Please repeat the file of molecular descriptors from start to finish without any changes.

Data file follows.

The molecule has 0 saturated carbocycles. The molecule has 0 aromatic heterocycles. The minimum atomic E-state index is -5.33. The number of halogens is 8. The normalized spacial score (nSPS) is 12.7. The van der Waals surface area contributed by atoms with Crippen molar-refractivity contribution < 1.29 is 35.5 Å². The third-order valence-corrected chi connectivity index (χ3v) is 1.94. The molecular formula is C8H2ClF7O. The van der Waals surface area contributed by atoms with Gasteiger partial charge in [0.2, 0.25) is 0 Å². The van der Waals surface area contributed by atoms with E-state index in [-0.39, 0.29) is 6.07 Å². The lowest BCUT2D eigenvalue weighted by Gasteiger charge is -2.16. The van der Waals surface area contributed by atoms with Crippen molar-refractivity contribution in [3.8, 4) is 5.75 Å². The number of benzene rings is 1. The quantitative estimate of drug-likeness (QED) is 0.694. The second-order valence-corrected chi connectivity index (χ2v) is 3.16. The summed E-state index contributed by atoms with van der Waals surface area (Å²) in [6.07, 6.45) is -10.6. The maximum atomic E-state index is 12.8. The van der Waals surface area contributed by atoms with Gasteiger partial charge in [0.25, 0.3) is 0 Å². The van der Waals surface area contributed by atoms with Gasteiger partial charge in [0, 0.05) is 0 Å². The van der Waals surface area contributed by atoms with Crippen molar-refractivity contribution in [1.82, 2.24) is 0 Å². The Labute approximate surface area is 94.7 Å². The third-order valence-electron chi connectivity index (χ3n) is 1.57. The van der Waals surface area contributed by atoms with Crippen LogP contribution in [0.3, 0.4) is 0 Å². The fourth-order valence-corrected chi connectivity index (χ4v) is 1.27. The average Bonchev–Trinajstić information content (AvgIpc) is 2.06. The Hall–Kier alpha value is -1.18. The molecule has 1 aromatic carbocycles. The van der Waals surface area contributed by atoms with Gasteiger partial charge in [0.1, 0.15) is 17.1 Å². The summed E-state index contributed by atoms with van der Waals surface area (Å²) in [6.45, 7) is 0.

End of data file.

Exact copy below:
The molecule has 0 saturated carbocycles. The molecule has 0 aromatic heterocycles. The minimum atomic E-state index is -5.33. The number of halogens is 8. The normalized spacial score (nSPS) is 12.7. The van der Waals surface area contributed by atoms with Crippen molar-refractivity contribution < 1.29 is 35.5 Å². The third-order valence-corrected chi connectivity index (χ3v) is 1.94. The molecular formula is C8H2ClF7O. The van der Waals surface area contributed by atoms with Gasteiger partial charge in [0.2, 0.25) is 0 Å². The van der Waals surface area contributed by atoms with E-state index in [-0.39, 0.29) is 6.07 Å². The lowest BCUT2D eigenvalue weighted by Gasteiger charge is -2.16. The van der Waals surface area contributed by atoms with Crippen molar-refractivity contribution in [3.8, 4) is 5.75 Å². The number of benzene rings is 1. The quantitative estimate of drug-likeness (QED) is 0.694. The second-order valence-corrected chi connectivity index (χ2v) is 3.16. The summed E-state index contributed by atoms with van der Waals surface area (Å²) in [6.07, 6.45) is -10.6. The maximum atomic E-state index is 12.8. The van der Waals surface area contributed by atoms with Gasteiger partial charge in [0.25, 0.3) is 0 Å². The van der Waals surface area contributed by atoms with Gasteiger partial charge in [0, 0.05) is 0 Å². The van der Waals surface area contributed by atoms with Crippen molar-refractivity contribution in [1.82, 2.24) is 0 Å². The Labute approximate surface area is 94.7 Å². The third-order valence-electron chi connectivity index (χ3n) is 1.57. The van der Waals surface area contributed by atoms with Crippen LogP contribution in [0.3, 0.4) is 0 Å². The fourth-order valence-corrected chi connectivity index (χ4v) is 1.27. The average Bonchev–Trinajstić information content (AvgIpc) is 2.06. The Hall–Kier alpha value is -1.18. The molecule has 1 aromatic carbocycles. The van der Waals surface area contributed by atoms with Gasteiger partial charge in [0.1, 0.15) is 17.1 Å². The summed E-state index contributed by atoms with van der Waals surface area (Å²) in [6.45, 7) is 0.